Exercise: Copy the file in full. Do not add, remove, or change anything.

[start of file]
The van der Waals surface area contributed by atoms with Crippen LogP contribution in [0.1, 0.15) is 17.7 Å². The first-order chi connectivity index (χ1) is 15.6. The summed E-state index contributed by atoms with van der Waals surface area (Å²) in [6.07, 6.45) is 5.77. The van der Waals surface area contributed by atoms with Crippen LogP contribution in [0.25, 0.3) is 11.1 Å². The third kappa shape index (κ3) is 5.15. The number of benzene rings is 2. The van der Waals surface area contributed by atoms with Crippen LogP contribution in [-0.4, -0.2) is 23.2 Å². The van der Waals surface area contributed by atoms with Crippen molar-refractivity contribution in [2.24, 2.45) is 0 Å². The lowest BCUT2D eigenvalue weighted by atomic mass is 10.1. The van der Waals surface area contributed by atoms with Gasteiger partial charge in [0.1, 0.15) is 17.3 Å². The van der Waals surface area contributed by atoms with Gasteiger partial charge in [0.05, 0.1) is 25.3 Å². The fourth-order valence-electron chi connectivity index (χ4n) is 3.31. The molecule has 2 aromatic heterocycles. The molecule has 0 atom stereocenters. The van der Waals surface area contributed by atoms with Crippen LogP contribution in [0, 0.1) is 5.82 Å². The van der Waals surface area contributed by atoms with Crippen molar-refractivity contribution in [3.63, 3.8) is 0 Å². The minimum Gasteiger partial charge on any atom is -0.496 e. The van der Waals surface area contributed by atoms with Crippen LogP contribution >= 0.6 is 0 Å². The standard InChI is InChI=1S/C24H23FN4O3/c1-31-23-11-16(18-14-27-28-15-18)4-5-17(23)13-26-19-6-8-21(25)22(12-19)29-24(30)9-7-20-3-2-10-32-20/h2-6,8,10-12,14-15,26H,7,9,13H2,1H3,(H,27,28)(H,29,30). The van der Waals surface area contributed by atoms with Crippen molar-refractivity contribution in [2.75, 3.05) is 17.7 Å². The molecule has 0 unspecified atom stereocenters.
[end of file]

The van der Waals surface area contributed by atoms with Crippen LogP contribution in [0.1, 0.15) is 17.7 Å². The first-order chi connectivity index (χ1) is 15.6. The summed E-state index contributed by atoms with van der Waals surface area (Å²) in [6.07, 6.45) is 5.77. The van der Waals surface area contributed by atoms with Crippen LogP contribution in [0.25, 0.3) is 11.1 Å². The third kappa shape index (κ3) is 5.15. The number of benzene rings is 2. The van der Waals surface area contributed by atoms with Crippen LogP contribution in [-0.4, -0.2) is 23.2 Å². The van der Waals surface area contributed by atoms with Crippen molar-refractivity contribution in [2.24, 2.45) is 0 Å². The lowest BCUT2D eigenvalue weighted by atomic mass is 10.1. The van der Waals surface area contributed by atoms with Gasteiger partial charge in [0.1, 0.15) is 17.3 Å². The van der Waals surface area contributed by atoms with Gasteiger partial charge in [0.05, 0.1) is 25.3 Å². The fourth-order valence-electron chi connectivity index (χ4n) is 3.31. The molecule has 2 aromatic heterocycles. The molecule has 0 atom stereocenters. The van der Waals surface area contributed by atoms with Crippen LogP contribution in [0, 0.1) is 5.82 Å². The van der Waals surface area contributed by atoms with Crippen molar-refractivity contribution in [3.63, 3.8) is 0 Å². The minimum Gasteiger partial charge on any atom is -0.496 e. The van der Waals surface area contributed by atoms with Crippen LogP contribution >= 0.6 is 0 Å². The standard InChI is InChI=1S/C24H23FN4O3/c1-31-23-11-16(18-14-27-28-15-18)4-5-17(23)13-26-19-6-8-21(25)22(12-19)29-24(30)9-7-20-3-2-10-32-20/h2-6,8,10-12,14-15,26H,7,9,13H2,1H3,(H,27,28)(H,29,30). The van der Waals surface area contributed by atoms with Crippen molar-refractivity contribution in [2.75, 3.05) is 17.7 Å². The molecule has 0 unspecified atom stereocenters.